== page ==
Last week, I heard Michael Thompson Ph.D., author of the New York Times best seller “Raising Cain: Protecting The Emotional Life of Boys,” speak about the development of friendships among children and the powerful impact that social interactions have on our children's growth. Michael Thompson is the author of several other notable books and a highly sought out speaker.
In summary, Dr. Thompson makes the point that more than any other influence on our children’s lives outside of the home is that of their social interactions. He has stationed himself outside of schools in numerous countries during the morning rush and without fail he always witnesses the same dynamic.
When a child gets off of the school bus, out of a parent’s car or rounds the corner headed into school their gaze is fixed in search of another pair of friendly eyes. They want to make that connection with a friend or even just a peer. It is a way to affirm that they are okay and are accepted. There are of course a small percentage of kids who enter school with their head down and typically make their first contact with an adult. They may go through their entire day having little or no real interaction with another child. These are the kids we worry about.
In his discussion of bullying he makes it clear that bullying is no more prevalent today than it was in the past, it has simply garnered increasingly more attention. While he agrees that severe forms of bullying need to be addressed head on, he is concerned that the word has become overused.
I tend to agree. There is so much focus on addressing the bully’s behavior that we sometimes overlook the fact that the best antidote to a bully is often a friend for the bullied. When a kid who feels put down or cornered by another kid, or group of kids, has a friend or pack of his own to turn to he is more likely to not only survive the experience but also come out stronger in the end. Thompson says that the most powerful forces, which regulate aggression in children, are their peers and the most curative measure of painful interactions with peers is the kindness or solidarity shown by a friend.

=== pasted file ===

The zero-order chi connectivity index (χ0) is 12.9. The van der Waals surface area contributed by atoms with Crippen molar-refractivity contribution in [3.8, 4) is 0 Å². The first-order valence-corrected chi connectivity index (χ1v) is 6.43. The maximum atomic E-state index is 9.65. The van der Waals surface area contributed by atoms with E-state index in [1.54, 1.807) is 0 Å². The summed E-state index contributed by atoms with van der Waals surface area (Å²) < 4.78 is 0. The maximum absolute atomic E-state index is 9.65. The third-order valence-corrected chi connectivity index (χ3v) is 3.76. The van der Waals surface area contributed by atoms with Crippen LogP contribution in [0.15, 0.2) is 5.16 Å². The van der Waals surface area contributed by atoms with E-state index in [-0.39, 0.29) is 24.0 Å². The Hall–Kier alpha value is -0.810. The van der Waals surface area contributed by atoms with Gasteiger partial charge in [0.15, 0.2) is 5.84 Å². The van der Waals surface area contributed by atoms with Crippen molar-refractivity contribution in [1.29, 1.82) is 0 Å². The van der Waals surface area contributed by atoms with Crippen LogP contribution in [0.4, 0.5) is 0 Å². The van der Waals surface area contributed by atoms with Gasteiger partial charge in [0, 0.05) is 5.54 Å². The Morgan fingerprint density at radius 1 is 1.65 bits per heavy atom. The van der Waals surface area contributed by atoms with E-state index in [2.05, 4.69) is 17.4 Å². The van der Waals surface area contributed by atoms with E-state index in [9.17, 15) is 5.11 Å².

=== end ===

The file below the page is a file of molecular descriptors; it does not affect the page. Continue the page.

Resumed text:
In his discussion about what kids learn from their peers he mentions things such as assessing what is fair, how to tell a joke and how to interact with the opposite sex. He laments the loss of neighborhood play and reports this as one of the notable changes in American culture in the last several decades.
In the past, kids would engage in unstructured, unsupervised neighborhood play where they learned to interact with each other based on the unwritten rules of the street. Over time kids became equipped with a toolbox of skills about how to deal with the bully, the jock, and the shy kid. They learned from one another. It was by no means a perfect system but one that allowed for more personal growth than the current deluge of structured and supervised activities and adult driven team sports.
Much of what Dr. Thompson speaks about are the things that most of us intuitively know and those truths that stand the test of time such as, how important it is to be your child’s parent and not their friend, that kids are incredibly resilient and, with very few tragic exceptions, most kids will survive the social heartbreaks of childhood and prevail.
The best way we can support our children through this often socially challenging period (which he defines as being from elementary through middle-school) is to help them learn the skills they need to make friends. This is particularly important if we see that they are not able to do so on their own. This may warrant talking to a school counselor or your child’s teacher and, in cases where kids seem isolated or unable to connect to their peers, finding them an appropriate therapist or social skills group.
Dr. Thompson lectures at schools all over the world to parents, educators and students and if he happens to be in your town, and you have an opportunity to hear him speak, I highly recommend you do so.
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